BBC NEWS Americas Africa Europe Middle East South Asia Asia Pacific Arabic Spanish Russian Chinese Welsh

 You are in: In Depth: America attacked
Front Page 
UK Politics 
Talking Point 
In Depth 

Commonwealth Games 2002

BBC Sport

BBC Weather

banner Tuesday, 2 October, 2001, 03:22 GMT 04:22 UK
The CIA's greatest failure
President Bush
President Bush said the CIA is essential to the war on terrorism
Tom Carver

US TV network CBS recently aired a fictionalised series based on the CIA.

The Agency is an exciting tale of how the CIA foils an attempt by an Islamic group to commit a major terrorist outrage.

Unfortunately it is all fiction since the CIA is now being blamed for the worst failure of intelligence in US history.

CIA's greatest failure

The Agency is the first TV series to be made with the CIA's co-operation and filmed inside the CIA's headquarters. There are eerie parallels to real life. The plot is even masterminded by none other than Osama Bin Laden.

But in real life, it is now clear that the CIA is a long way from trapping Bin Laden. Its mindset still set in the Cold War, it was preoccupied with rogue missiles and chemical attacks rather than the idea of suicide bombers. It was quite simply looking in the wrong direction.

James Bamford, who has written extensively about US intelligence, said: "Everybody in the intelligence community saw this happen on television.

"Nobody knew about it an hour in advance, a week in advance or a month in advance so it was a total intelligence disaster."

He believes the failure to foresee the attacks on 11 September was the greatest failure in the CIA's history.

Calls for change

Last week, President George W Bush went to the CIA to try to revive morale. Mr Bush paid a visit to the CIA following the attacks and told them that he had full confidence in their ability to fight terrorism.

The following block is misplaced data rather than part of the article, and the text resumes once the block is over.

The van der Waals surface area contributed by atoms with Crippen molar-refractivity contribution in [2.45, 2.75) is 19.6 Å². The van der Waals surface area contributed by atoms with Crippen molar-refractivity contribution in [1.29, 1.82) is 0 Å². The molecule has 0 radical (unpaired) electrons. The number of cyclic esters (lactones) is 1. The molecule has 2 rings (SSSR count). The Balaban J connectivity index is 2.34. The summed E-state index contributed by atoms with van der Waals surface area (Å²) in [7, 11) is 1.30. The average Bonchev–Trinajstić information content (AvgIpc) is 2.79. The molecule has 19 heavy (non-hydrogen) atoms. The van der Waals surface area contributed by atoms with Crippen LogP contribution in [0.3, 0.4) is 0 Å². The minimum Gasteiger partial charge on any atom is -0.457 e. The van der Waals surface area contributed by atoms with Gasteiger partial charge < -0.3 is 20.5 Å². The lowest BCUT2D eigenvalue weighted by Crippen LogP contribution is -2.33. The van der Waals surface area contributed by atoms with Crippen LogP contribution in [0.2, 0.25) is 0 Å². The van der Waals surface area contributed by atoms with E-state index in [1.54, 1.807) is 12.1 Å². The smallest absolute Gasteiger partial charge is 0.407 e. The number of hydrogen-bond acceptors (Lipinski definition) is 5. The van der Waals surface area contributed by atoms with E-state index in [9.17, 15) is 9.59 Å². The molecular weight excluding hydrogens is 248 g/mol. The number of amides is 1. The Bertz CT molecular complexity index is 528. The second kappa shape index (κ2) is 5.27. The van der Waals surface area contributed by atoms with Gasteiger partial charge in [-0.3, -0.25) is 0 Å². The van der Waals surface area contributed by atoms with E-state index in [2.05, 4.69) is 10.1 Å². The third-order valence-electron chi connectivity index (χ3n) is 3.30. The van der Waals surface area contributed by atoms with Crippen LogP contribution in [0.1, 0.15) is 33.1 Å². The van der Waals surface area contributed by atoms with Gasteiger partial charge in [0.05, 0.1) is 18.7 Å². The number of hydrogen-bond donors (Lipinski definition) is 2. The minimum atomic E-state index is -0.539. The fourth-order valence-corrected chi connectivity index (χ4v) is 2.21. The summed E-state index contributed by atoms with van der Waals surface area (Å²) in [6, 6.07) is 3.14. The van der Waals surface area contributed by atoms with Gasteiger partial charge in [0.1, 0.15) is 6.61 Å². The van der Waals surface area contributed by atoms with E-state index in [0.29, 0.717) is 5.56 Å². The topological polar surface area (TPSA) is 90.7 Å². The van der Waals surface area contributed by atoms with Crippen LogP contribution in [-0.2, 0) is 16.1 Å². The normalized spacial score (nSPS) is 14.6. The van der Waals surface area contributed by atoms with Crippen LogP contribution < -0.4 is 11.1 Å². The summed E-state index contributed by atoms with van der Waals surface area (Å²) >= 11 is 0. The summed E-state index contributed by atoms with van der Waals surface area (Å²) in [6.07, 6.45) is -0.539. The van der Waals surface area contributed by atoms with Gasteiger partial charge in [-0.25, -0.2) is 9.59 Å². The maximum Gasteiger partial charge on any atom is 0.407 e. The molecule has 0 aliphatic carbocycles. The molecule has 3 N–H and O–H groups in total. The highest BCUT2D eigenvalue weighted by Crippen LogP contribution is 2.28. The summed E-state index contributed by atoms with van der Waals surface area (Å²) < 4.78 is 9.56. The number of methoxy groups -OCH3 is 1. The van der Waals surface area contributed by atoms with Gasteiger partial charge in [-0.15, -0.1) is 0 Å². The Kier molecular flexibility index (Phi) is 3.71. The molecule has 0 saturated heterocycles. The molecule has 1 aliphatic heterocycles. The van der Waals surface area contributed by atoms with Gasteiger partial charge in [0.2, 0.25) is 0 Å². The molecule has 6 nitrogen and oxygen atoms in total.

"I've got a lot of confidence in the CIA. And so should America," he said.
George Tenet
CIA Director George Tenet may lose his job over the failure of agency to foresee the attacks

The last thing he needs is a witch-hunt inside the same organisation that is now in charge of his war on terrorism. But republican colleagues like Richard Shelby on the Senate intelligence committee say the CIA needs a new leader.

"What we really need is someone who could really manage the agency, someone with the stature of [Secretary of State] Colin Powell, of [Secretary of Defence] Donald Rumsfeld, of [Deputy Secretary of Defence] Paul Wolfowitz," Mr Shelby said.

Although he likes the Director of the CIA George Tenet and some of the things he's done, Mr Shelby said: "I think the job is getting away from him."

The intelligence community's biggest problem is that it is designed to spy on governments and fixed installations not small fluid terrorist outfits.

The NSA is America's eavesdropper, the equivalent of GCHQ, and may well have picked up evidence about bin Laden's plans, but James Bamford says it did not have enough analysts who understood the culture of fundamentalism and failed to spot the clues.

"It was focused for half a century on Russia, and for the last 10 years since the end of the Cold War, NSA has been trying to cultural and technological methods. It just hasn't done it in time," Mr Bamford said.

Difficult search ahead

And even without these problems it is going to be very hard for the CIA to penetrate the complex clan and blood ties surrounding Bin Laden.
A US military helicopter flies over Somalia
James Woolsey: The US couldn't find one warlord in a city in Somalia, finding bin Laden will be harder

When Jim Woolsey was in charge of the CIA he was told by President Clinton to track down the Somali warlord, Mohamed Aidid.

"We had a lot of people on the ground in Mogadishu. We controlled the skies. We had a number of American troops, including military intelligence people, and although we came close to finding him a couple of times, we never did actually find him and that was in one city," Mr Woolsey said.

The difficulty of finding someone like Bin Laden and his senior associates is extraordinary, he said.

The agency usually does get its man in the end. It tracked down those responsible for the first World Trade Center bombing, but it took years.

In the meantime, the American public may be better off watching the fictional stuff.

The BBC's Tom Carver
The CIA was preoccupied with rogue missiles rather than suicide attacks
See also:

01 Oct 01 | Americas
Bin Laden's 'cash link' to hijackers
01 Oct 01 | Americas
Profile: US special forces
21 Sep 01 | Americas
Fighting a 'dirty war'
Internet links:

The BBC is not responsible for the content of external internet sites

Links to more America attacked stories are at the foot of the page.

Links to more America attacked stories